Old Warwickians vs Denstone Wanderers (Cricketer Trophy Final)

(N.b. I stopped taking photos halfway through our innings as I noticed there was a correlation between my snapping and our losing wickets; apologies if there are no photos of you, but you should probably be grateful!)

The scene at Charterhouse

A battling 47 from Tom Williams and three wickets from seamer Dan Wood helped Old Warwickians claim the Cricketer Trophy with victory over Denstone Wanderers in the picturesque surroundings of Charterhouse School.

Openers Crockert and Cumberland stride out

In a topsy-turvy game, in which both top orders struggled on an ostensibly flat surface, momentum shifted frequently between the two sides. However, the OWs were able to hold their nerve and win by 28 runs, dismissing Denstone for 176 in the 48th over.

Tony lets one go

With skipper Gareth Roots having won the toss and elected to bat on a gleaming pitch, it was a surprise to the OWs when early wickets tumbled and the score in the 13th over stood at 38 for 5.

Cumberland defends

Crockert, Cumberland and Roots all fell to an impressive opening spell from Denstone’s Burnett; the captain somewhat unlucky to be bowled playing-on off his gloves. When Dan Wood and Ben Howard swiftly followed to the pavilion the OW’s innings was in disarray and even reaching 100 looked an uphill task.

Howard about to edge behind

However, Williams and Byrd stopped the rot and following the arrival of the change bowlers began to build a significant partnership. When Byrd was out for 39, an innings that included a crunching six over midwicket, 82 runs had been added for the 6th wicket and although Williams fell soon after, smashing one of the Denstone’s captain’s loopy spinners to cover, the OWs were back in the game.

Williams drives as the OWs accelerate

The lower-middle order continued to flourish with an important contribution from Andy Harris (19) and an impressive 33 not out from Mark Banham. Chris Kroeger hit the last ball of the innings for six down the ground allowing the OWs to move past 200, finishing the 50 over innings on 204 for 9 – a score that had, frankly, seemed unlikely after an hour’s play.

Byrd on his way to 39

In a mirror image of the OW’s innings, Denstone’s top order also struggled as the chasing team stumbled to 29 for 5. There were three wickets for Andy Harris and two for Dan Wood in their sharp opening spells.

However, just like the OWs, Denstone were able to consolidate and then begin to mount a challenge to the target. With the required run-rate never rising much above a run a ball, wickets were the key and as the Denstone seven and eight began to build a partnership nerves began to jangle.

A chance was dropped behind the stumps and with 10 overs remaining and 60 runs required Denstone looked the marginal favourites. However, Harris held a good catch in the outfield to dismiss Burnett (28) and when McAloon (a strong innings of 55) was bowled by a superb delivery from Wood that nipped back off a length to clip the bails, the OWs breathed a collective sigh of relief.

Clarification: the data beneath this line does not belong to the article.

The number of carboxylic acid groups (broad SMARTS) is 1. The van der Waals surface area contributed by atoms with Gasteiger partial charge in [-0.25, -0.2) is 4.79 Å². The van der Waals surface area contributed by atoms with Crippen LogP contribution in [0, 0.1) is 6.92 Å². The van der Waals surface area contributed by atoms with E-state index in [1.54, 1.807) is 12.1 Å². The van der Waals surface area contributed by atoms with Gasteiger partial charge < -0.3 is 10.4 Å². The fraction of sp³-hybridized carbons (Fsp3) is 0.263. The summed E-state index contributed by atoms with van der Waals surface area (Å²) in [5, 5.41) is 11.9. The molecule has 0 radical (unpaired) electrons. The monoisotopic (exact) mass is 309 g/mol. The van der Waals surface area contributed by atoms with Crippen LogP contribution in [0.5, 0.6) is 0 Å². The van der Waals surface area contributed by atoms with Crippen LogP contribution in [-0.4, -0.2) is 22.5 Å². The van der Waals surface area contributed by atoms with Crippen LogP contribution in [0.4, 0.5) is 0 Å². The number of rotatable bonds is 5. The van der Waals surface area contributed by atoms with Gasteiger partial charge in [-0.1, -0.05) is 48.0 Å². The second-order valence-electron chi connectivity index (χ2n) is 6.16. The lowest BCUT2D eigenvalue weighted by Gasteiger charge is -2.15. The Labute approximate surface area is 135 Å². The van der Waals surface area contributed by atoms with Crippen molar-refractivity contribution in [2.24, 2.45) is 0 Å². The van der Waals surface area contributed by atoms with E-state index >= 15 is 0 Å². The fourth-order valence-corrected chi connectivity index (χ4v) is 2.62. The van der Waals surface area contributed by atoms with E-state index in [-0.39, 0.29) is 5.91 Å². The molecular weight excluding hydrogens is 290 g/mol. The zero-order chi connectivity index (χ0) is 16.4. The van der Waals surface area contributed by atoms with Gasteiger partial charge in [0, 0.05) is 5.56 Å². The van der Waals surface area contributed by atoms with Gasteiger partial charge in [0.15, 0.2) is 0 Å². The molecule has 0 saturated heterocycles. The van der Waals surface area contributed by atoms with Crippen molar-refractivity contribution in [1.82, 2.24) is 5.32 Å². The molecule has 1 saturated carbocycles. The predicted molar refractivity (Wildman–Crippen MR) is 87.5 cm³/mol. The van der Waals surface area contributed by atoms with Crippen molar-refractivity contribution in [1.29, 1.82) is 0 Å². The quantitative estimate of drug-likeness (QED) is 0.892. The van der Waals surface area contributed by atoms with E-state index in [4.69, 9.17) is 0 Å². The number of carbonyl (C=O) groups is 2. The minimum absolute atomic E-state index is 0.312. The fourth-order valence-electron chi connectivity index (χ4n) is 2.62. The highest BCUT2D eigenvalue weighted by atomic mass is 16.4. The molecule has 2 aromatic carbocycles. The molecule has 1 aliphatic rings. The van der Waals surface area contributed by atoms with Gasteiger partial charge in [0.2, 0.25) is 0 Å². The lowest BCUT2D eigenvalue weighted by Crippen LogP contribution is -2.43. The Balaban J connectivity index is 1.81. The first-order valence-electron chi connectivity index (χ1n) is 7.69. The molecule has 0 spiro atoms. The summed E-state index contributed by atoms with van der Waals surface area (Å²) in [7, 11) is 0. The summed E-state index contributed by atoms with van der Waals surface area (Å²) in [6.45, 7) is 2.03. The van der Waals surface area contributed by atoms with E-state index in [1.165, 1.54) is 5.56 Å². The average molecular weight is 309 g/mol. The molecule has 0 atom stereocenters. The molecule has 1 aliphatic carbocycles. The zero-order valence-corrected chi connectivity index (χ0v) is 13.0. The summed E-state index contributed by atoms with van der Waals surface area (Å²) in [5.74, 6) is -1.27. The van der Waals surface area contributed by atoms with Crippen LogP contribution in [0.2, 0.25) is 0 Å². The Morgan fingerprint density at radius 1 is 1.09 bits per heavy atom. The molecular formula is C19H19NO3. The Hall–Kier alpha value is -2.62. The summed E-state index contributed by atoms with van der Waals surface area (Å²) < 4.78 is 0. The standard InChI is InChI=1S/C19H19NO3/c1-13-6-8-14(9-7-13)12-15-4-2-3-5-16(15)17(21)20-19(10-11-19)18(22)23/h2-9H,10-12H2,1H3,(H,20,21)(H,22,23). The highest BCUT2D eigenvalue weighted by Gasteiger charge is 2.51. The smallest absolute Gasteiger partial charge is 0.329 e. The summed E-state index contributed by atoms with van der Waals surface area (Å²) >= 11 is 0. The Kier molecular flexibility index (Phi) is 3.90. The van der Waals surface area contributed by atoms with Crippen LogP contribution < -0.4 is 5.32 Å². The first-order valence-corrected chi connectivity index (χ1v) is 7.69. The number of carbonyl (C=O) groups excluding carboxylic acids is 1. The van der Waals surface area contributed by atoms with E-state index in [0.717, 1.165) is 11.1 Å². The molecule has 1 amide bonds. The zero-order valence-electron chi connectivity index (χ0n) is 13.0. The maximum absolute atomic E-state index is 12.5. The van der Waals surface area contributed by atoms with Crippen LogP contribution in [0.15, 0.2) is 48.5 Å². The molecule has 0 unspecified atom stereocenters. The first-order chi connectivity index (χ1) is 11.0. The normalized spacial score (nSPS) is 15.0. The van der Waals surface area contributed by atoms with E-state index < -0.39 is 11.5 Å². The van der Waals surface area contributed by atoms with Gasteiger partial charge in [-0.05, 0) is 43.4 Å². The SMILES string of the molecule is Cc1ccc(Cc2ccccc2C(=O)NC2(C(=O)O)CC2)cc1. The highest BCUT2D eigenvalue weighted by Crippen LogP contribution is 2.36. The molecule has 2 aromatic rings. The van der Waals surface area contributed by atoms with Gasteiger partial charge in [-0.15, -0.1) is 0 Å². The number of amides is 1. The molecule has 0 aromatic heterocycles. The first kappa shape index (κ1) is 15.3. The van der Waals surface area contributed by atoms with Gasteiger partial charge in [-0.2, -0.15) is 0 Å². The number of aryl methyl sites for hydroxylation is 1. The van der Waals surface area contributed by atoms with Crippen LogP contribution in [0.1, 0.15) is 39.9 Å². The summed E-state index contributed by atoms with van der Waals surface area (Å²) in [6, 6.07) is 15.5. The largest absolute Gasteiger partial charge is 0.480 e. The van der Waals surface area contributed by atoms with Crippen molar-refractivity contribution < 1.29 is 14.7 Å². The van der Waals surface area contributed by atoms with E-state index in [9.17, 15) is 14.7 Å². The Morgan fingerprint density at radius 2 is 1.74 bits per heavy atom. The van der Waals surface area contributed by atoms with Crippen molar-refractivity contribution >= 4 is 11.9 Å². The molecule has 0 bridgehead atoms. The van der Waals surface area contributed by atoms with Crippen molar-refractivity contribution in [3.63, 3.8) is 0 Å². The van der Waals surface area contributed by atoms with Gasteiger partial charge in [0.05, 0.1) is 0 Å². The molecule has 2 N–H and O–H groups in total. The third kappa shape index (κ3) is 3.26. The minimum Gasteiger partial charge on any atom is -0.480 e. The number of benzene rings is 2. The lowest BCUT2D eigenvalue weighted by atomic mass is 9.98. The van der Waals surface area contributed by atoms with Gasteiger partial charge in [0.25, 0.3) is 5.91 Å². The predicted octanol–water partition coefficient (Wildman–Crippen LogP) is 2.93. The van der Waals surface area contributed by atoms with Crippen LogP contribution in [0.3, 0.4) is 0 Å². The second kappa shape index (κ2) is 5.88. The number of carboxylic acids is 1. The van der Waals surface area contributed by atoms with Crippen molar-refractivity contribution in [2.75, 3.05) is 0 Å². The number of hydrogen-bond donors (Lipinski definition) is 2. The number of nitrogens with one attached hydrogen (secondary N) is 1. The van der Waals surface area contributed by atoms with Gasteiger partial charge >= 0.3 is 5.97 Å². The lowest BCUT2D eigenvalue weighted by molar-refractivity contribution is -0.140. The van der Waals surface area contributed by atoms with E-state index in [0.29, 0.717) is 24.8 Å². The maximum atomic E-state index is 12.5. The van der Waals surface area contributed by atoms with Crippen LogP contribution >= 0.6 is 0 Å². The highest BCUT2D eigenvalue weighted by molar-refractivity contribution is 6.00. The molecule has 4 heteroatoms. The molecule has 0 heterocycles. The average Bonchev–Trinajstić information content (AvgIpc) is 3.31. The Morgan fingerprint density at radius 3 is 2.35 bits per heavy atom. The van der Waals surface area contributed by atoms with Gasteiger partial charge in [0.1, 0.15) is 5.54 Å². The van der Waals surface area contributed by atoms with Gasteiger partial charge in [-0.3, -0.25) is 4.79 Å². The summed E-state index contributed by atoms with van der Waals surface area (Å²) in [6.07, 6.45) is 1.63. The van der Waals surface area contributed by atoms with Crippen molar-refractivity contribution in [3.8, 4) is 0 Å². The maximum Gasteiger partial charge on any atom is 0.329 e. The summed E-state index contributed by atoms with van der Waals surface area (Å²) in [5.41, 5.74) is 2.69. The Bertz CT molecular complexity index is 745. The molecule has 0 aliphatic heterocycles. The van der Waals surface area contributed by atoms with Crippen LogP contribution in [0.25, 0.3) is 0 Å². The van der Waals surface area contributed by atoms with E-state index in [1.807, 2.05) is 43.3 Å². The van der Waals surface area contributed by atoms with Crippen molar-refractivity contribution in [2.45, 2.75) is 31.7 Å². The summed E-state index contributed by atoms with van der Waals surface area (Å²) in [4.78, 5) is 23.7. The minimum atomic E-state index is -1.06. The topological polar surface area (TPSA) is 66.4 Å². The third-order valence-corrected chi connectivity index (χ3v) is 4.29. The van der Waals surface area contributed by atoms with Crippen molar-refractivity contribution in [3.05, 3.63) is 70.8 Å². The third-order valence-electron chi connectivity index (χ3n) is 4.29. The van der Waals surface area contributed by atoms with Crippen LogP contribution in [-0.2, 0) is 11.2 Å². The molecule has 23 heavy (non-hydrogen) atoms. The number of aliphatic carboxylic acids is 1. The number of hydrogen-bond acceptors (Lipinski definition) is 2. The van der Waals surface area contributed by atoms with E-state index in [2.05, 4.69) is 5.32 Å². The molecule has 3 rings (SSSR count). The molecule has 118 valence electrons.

Wood disappointed with the bat but redeemed himself with the ball

Byrd finished the job trapping the Denstone number ten leg-before to complete a 28 run victory for the Old Warwickians and claim some well-deserved silverware in the process.

Full scorecard courtesy of Richard Grover

Green is good

Editorial leader from the latest issue of Energy Engineering magazine:

In the 1987 film Wall Street the financier Gordon Gekko’s famous motto was “greed is good”. Now, as far as business is concerned, the message is that green is good.

A recent report, The Colour of Growth: Maximising the potential of green business, compiled and published by the CBI, the voice of British business, has reiterated the case for pursuing a low carbon economy. Turbulent economic conditions have prompted some to question the priority of the green agenda, but the report reasserts that commitment to low carbon policy is fundamentally good for growth and is more important now than ever before.

Introducing the report, CBI director-general John Cridland argued that ‘green’ and ‘growth’ went hand in hand. “In finding a new growth path for the British economy, I am convinced that green is a central part of it,” he said. “Everybody needs to look at decarbonizing their products and services.”

Concluding that adopting a “smarter green policy approach” could boost the UK’s economy by nearly £20 billion by 2015, the report argued that whilst the low carbon economy could be a “real engine of growth” in the UK, there is a danger that the potential might not be realized. Amongst ten recommendations for government were a call to reassert the country’s ambition in pursuing low carbon policy and, more specifically, a proposal that the Green Investment Bank should be given the power to raise funds from capital markets as soon as possible.

“The Government aims to be the greenest government ever and it has certainly got the passion. I think that the challenge for the Government is that is has many different departments and many different initiatives. From a business point-of-view, not all these initiatives add up,” said Cridland.

So far, so laudable, if somewhat predictable. However, it is clear that the outlook of the CBI is not shared by the whole of the business and political communities. Days after the report was published, a letter to The Daily Telegraph co-signed by the directors of the Centre for Policy Studies and the Institute for Economic Affairs called on the Government to adopt an energy policy based on fossil-fuels and to “stop building wind farms”.

Evidence, if it were needed, that we must never take for granted that the case for development of renewable energy and low carbon practice is universally accepted. Far from it: opponents of our industry argue against us with a vociferous religiosity. It is incumbent on us to continue to show that pursuing a low carbon agenda is not ‘greenwash’ but is beneficial in the long term to both the economy and the environment.

The CBI report is absolutely right to establish that whilst the Government’s green rhetoric is admirable, the policy framework supporting low carbon growth needs to be addressed. John Cridland again: “In this report we end the myth that there is a choice between being green and growing. We can have green growth, but it is not a given that we achieve it. We need a coherent strategy and we need government to have a strategy that recognizes that green growth isn’t always going to be easy.”

Wind turbines and solar PV panels are visible symbols of the development of our green economy. However, the CBI’s message is broader: integrating low carbon practice into a business, wherever it is appropriate, will improve the competitiveness of British industry and help us, as a nation, to meet the energy and carbon targets prescribed by government.